Murray Polner

[audio:http://dissentradio.com/radio/11_06_17_polner.mp3]

Murray Polner, co-editor of We Who Dared to Say No to War: American Antiwar Writing from 1812 to Now, discusses his review of Adam Hochschild’s To End All Wars: A Story of Loyalty and Rebellion, 1914-1918 on History News Network; a reminder of the British and American war resisters (Bertrand Russell, Eugene V. Debs) who despised the wanton slaughter of WWI; the very late posthumous pardon of British soldiers in 2006, who were executing for refusing to fight; why its hard to differentiate good and evil in a war between competing empires; the difficulty of dissent in wartime when heads of state and popular opinion are pro-war; and the wisdom of Harry Browne.

MP3 here. (19:57)

Murray Polner is the author and editor of many books, including Peace, Justice, and Jews: Reclaiming Our Tradition and Branch Rickey: A Biography.

6 thoughts on “Murray Polner”

  1. Polner is a good interview. I love his humble intellectual honesty. Pity it was so short. Really would have loved his thoughts on King Leopold's Ghost. Another time I hope.

  2. "The Huns are raping Belgium nuns" – the LIE told by the British.
    The 'net result' of WWI was that Britain gained one million square miles of colony – WWII was guaranteed to happen due to the Versailles Treaty.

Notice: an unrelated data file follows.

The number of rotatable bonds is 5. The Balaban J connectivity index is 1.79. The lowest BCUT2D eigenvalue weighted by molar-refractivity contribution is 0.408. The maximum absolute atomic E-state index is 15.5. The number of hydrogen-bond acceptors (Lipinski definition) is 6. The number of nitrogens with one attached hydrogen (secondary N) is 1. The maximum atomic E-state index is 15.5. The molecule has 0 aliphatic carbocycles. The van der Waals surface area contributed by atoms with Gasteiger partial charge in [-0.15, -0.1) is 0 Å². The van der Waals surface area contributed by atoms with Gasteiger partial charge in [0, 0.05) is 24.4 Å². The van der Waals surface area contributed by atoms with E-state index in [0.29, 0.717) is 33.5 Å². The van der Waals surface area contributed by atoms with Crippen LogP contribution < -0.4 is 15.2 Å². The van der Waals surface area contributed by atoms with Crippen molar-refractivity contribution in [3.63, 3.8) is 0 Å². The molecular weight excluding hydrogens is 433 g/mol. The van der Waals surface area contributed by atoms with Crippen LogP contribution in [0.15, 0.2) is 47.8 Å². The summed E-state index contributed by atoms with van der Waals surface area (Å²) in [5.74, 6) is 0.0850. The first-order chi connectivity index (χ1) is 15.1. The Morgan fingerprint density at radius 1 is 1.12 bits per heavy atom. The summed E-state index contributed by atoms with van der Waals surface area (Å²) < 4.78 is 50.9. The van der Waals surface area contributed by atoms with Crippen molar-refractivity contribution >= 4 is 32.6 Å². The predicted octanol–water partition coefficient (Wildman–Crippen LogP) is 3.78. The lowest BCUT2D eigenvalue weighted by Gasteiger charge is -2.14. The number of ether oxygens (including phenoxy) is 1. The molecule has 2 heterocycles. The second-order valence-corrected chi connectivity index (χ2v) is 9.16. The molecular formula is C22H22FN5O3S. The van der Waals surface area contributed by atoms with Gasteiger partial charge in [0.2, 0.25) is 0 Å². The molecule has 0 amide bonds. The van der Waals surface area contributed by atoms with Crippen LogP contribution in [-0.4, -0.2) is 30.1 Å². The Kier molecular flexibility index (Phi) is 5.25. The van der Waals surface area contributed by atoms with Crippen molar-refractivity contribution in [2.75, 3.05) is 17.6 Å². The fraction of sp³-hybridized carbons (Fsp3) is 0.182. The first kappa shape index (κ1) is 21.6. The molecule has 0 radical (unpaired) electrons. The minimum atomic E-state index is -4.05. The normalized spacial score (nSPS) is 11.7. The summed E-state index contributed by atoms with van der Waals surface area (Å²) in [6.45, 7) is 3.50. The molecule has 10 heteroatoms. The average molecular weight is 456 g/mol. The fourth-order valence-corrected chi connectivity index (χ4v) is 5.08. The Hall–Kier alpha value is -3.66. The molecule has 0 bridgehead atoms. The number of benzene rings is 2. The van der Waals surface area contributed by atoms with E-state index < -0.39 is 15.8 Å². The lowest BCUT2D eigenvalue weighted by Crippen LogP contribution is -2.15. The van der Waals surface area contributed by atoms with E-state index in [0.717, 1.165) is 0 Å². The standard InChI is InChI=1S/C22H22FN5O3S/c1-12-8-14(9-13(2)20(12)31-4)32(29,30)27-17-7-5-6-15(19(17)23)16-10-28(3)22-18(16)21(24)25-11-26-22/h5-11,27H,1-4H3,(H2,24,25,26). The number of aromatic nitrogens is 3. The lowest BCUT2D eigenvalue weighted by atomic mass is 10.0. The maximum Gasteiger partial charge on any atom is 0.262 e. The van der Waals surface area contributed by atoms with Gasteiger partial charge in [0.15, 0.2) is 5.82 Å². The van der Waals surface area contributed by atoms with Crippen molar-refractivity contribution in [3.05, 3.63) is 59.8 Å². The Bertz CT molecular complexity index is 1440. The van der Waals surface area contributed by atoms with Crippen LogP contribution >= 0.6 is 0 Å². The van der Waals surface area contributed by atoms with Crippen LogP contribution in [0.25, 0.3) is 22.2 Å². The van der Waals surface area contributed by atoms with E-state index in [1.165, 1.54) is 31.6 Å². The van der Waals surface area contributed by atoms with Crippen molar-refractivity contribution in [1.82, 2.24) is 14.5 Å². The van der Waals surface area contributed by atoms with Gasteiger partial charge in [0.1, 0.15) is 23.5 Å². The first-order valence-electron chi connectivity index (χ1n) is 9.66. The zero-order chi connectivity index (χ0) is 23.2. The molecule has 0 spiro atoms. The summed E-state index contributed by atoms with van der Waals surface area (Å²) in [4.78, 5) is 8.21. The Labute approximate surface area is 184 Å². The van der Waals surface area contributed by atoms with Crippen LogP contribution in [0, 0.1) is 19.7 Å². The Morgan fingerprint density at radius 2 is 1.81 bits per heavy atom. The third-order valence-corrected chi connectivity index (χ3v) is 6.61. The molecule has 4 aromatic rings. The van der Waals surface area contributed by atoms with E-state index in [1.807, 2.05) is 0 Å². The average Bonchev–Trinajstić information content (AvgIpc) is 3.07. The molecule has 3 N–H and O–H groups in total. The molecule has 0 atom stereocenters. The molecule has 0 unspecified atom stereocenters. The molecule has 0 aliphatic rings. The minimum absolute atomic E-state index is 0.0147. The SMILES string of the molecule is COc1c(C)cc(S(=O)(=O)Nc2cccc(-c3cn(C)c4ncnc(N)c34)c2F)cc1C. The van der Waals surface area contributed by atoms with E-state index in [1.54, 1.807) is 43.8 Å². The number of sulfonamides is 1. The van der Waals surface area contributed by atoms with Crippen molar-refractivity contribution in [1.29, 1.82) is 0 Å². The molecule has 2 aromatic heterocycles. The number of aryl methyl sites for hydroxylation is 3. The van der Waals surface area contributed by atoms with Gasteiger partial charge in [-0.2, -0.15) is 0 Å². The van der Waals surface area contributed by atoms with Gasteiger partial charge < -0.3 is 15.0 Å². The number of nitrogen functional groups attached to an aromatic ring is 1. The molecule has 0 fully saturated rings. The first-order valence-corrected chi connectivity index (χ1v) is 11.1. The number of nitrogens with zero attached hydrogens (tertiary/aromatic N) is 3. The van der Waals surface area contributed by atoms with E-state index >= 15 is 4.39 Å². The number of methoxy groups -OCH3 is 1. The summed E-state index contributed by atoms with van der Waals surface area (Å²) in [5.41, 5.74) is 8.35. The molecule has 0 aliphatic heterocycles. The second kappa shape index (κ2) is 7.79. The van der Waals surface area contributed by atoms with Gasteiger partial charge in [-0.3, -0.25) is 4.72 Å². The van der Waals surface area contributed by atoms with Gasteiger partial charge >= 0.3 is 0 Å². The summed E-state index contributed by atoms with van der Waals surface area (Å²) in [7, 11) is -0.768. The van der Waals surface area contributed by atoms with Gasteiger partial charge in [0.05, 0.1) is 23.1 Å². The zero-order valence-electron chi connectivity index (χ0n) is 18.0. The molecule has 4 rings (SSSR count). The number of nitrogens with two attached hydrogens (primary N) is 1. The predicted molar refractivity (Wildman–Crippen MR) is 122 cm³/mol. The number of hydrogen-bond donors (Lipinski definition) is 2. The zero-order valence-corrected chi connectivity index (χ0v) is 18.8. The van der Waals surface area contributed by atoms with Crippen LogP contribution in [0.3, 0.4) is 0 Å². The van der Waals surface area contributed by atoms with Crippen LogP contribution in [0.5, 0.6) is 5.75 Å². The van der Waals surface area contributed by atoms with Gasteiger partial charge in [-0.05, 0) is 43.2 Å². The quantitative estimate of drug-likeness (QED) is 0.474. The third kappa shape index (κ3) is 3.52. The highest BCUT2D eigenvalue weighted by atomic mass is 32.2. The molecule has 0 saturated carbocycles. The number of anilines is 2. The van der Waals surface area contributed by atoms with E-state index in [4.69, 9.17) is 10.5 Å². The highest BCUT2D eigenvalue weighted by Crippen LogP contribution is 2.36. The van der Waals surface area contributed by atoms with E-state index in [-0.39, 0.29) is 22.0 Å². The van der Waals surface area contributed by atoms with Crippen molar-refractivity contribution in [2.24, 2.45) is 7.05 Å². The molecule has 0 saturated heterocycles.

America would have done better to have fought on the side of the Germans in WWI – or – better yet to have stayed out of it.

    1. The UK was desperate to lash out at Germany. I think it was around 1905 that German GDP surpassed that of England. Germany was the technological leader of Europe in most industrial fields.

      Hence why every "peace treaty" aimed to gut Germany's industrial base. Why compete with someone by bettering yourself when you can just kill them?

      (This is also why people have fond memories of the Marshall Plan despite it's huge flaws and bungling. The alternative was so much worse with the UK and France demanding another and harsher Versailles Treaty in the wake of WWII.)

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